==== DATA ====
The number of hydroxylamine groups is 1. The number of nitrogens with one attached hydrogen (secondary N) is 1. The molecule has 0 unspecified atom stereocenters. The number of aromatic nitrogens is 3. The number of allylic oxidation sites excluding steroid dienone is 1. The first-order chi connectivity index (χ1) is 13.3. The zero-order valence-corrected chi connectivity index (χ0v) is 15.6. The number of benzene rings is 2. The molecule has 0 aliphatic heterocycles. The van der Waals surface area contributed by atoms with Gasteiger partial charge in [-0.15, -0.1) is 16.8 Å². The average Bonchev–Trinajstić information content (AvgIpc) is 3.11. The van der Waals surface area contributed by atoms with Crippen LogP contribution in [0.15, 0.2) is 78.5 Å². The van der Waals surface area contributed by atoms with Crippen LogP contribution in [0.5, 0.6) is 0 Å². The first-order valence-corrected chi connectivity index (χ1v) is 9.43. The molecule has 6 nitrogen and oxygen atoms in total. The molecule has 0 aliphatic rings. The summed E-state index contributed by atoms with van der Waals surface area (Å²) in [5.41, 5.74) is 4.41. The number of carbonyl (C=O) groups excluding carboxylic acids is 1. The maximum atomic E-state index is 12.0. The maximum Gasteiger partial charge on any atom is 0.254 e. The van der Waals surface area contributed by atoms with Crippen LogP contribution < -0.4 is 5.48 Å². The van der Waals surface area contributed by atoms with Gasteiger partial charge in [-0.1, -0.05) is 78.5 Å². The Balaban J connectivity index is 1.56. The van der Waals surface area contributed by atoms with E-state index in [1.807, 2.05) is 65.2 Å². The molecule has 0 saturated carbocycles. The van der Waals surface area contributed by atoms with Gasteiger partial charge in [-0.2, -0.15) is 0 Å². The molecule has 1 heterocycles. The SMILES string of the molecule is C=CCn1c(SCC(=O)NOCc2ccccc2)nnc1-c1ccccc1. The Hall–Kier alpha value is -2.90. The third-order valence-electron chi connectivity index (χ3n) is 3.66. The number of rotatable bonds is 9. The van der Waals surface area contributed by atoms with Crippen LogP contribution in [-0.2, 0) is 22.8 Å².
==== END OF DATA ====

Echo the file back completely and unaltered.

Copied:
The number of hydroxylamine groups is 1. The number of nitrogens with one attached hydrogen (secondary N) is 1. The molecule has 0 unspecified atom stereocenters. The number of aromatic nitrogens is 3. The number of allylic oxidation sites excluding steroid dienone is 1. The first-order chi connectivity index (χ1) is 13.3. The zero-order valence-corrected chi connectivity index (χ0v) is 15.6. The number of benzene rings is 2. The molecule has 0 aliphatic heterocycles. The van der Waals surface area contributed by atoms with Gasteiger partial charge in [-0.15, -0.1) is 16.8 Å². The average Bonchev–Trinajstić information content (AvgIpc) is 3.11. The van der Waals surface area contributed by atoms with Crippen LogP contribution in [0.15, 0.2) is 78.5 Å². The van der Waals surface area contributed by atoms with Crippen LogP contribution in [0.5, 0.6) is 0 Å². The first-order valence-corrected chi connectivity index (χ1v) is 9.43. The molecule has 6 nitrogen and oxygen atoms in total. The molecule has 0 aliphatic rings. The summed E-state index contributed by atoms with van der Waals surface area (Å²) in [5.41, 5.74) is 4.41. The number of carbonyl (C=O) groups excluding carboxylic acids is 1. The maximum atomic E-state index is 12.0. The maximum Gasteiger partial charge on any atom is 0.254 e. The van der Waals surface area contributed by atoms with Crippen LogP contribution < -0.4 is 5.48 Å². The van der Waals surface area contributed by atoms with Gasteiger partial charge in [-0.1, -0.05) is 78.5 Å². The Balaban J connectivity index is 1.56. The van der Waals surface area contributed by atoms with E-state index in [1.807, 2.05) is 65.2 Å². The molecule has 0 saturated carbocycles. The van der Waals surface area contributed by atoms with Gasteiger partial charge in [-0.2, -0.15) is 0 Å². The molecule has 1 heterocycles. The SMILES string of the molecule is C=CCn1c(SCC(=O)NOCc2ccccc2)nnc1-c1ccccc1. The Hall–Kier alpha value is -2.90. The third-order valence-electron chi connectivity index (χ3n) is 3.66. The number of rotatable bonds is 9. The van der Waals surface area contributed by atoms with Crippen LogP contribution in [-0.2, 0) is 22.8 Å².